AAJ: The organ can take on an infinite number of sounds, given the stops used and the settings. Were your mentors willing to share information about these things or is that something you developed on your own?

TM: That's a funny thing. Back then, the organists would slide all the drawbars in on break. Hank was also very clean, so he wiped the organ keys after each set and dusted the upper rail. I learned the sounds by listening and trying to set up the drawbars to match. Plus, I looked closely at LP covers and looked at the settings when organists were playing live, if I could get close enough.

AAJ: Your career path had been quite varied and it has been only recently that you have devoted your full energies to music performance and education. Were you still playing regularly while working in various business situations?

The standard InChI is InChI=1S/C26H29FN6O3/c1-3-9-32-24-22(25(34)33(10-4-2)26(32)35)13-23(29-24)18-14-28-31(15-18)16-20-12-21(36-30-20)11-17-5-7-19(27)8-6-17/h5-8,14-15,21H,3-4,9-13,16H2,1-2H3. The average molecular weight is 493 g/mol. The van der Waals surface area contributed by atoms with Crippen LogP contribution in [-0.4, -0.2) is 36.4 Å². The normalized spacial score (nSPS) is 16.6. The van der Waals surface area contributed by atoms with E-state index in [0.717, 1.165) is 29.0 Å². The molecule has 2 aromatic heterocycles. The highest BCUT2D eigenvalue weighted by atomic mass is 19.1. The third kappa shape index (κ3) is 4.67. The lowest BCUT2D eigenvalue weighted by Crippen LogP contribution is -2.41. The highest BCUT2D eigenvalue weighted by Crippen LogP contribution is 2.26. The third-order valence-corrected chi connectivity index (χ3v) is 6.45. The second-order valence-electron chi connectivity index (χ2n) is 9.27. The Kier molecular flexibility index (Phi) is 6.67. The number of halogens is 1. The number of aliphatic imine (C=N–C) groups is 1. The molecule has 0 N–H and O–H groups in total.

TM: I never stopped being a musician from the time I started learning when I was 8. Being a first generation Italian-American, our family was small and we always worked hard together. We had a regional touring show band called The Monaco Family and travelled around playing shows, corporate events, amusement parks, regional television, and so forth. And that was on the weekends. I also had a wedding band that worked a lot. I've played a million weddings and private events as I started professionally at the age of 12. I had my own checking account to deposit gig checks and pay the band. I also worked during the week in my father's concrete business when I decided to drop out of college. Then we opened an Italian restaurant and banquet center where I worked for twelve years. There I did everything from inventories to scheduling. But, I played nightly in the lounge and did weddings and parties too. I started having children and later ventured to become a food broker. Then, I started writing and recording jingles and dabbled in production music. I was then hired as an assistant broadcast producer by one of the agencies that used my music. This is where I got my video experience. I was then offered to run my father's construction business in the 90's. I built a warehouse and had an organ in there too. In 2006, the housing industry took the big dive that eventually caused the 2008 crash so we had to close in order to save our assets. This is when I was finally able to give it my all. The good news was that my recording and performing career as a jazz organist was on the rise. On the other hand, the financial hit and lack of security was a scary proposition.